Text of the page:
acceptance and radical self-love

The Finish Line Is Now

2:20 PM

Photo by Guillaume Bolduc on Unsplash
So, I've been noticing that when I'm on my walk in the morning and I'm headed towards home, the closer I get to my house, the more I pick up my pace. Like a horse, trotting toward the barn.

Why this instinct to cross an imaginary finish line?

I was thinking about this last weekend to when Pastor Peggy decided to take us all out to the backyard labyrinth for a little collective walking meditation. I've never been on a labyrinth, so it was mesmerizing. It was also unique in that everyone present at the church service was also walking the labyrinth at the same time providing a range of experiences
.
When this quiet and reflective exercise was over, and we had gone back inside, Peggy asked us what we observed or learned while we were walking. Naturally, everyone had a unique experience.

Of course, I was swimming in a deep pool of thoughts upon which I might to ruminate, but eventually, I settled on sharing these two things.

First, during my walk, I was acutely aware of the interplay between solitude and community.

I wanted to enter my own experience, to focus on breath and connect internally. But surrounded by all these others, I also wanted to interact, embrace, guide and encourage. After feeling conflicted at first, I gradually accepted the oscillation that seemed to happen naturally between the two. Sort of like it tends to happen in life, perhaps less consciously.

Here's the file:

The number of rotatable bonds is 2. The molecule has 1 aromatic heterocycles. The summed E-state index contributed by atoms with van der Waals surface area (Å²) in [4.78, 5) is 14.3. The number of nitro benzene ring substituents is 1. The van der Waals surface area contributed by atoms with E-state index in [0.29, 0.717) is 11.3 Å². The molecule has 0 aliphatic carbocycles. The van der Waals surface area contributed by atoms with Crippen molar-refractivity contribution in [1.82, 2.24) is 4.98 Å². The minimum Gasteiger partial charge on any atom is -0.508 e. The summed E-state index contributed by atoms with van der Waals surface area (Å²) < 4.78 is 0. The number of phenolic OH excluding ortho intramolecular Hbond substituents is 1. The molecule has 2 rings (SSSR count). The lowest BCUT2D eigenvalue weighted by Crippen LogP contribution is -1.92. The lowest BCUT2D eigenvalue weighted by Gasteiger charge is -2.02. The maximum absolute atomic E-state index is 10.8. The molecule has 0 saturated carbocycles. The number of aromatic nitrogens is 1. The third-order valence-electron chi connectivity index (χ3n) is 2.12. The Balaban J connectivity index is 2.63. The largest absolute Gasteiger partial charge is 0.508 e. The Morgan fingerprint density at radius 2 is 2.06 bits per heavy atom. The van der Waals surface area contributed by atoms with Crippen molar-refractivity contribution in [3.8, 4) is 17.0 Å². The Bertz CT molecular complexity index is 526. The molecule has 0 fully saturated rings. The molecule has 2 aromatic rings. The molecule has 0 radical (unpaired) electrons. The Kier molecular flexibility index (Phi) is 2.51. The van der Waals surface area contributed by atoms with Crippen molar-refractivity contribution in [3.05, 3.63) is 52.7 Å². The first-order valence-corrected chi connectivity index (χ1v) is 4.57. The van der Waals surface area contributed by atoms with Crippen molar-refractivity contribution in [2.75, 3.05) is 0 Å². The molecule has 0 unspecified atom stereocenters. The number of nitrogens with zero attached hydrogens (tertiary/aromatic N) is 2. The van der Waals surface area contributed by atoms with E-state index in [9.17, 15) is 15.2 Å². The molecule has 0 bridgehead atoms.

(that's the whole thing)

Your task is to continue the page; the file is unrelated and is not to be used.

The other awareness centered around what I would call an occasional glance toward the finish fine, which in this case, is the center of the labyrinth.

Of course, this is ludicrous with a labyrinth as the whole point is to be on the path, not to "finish," or to get somewhere first. I learned while I was still in my teens that my name is rooted to the Laurel wreath, the garland put on the Victor's Crown after winning an important race. Laury, then, by all accounts, is a reflection of the word victorious.

Laury…the Finisher.

The running of my personal race has always been peppered with a painful sense of loss over terrible mistakes I've made in the past, decisions I made without the tools to choose wisely.
Struggling for a lifetime around codependency, attachments, fear and lack of trust in myself led me to a giant pile of regrets, regrets that tend to make me feel like I have to make up for lost time or redeem the losses somehow. Surely all of this pain isn't for nothing?

Of course, it isn't.

Like an obstacle course, the challenges we face and the decisions we make lead to a destination of our creation.

Although I wish I could have done my obstacle course without hurting anyone else, and without causing myself pain and suffering, when I look at where I've landed at the end of it all, I know I need to make peace with it, choosing gratitude in the present as a guide.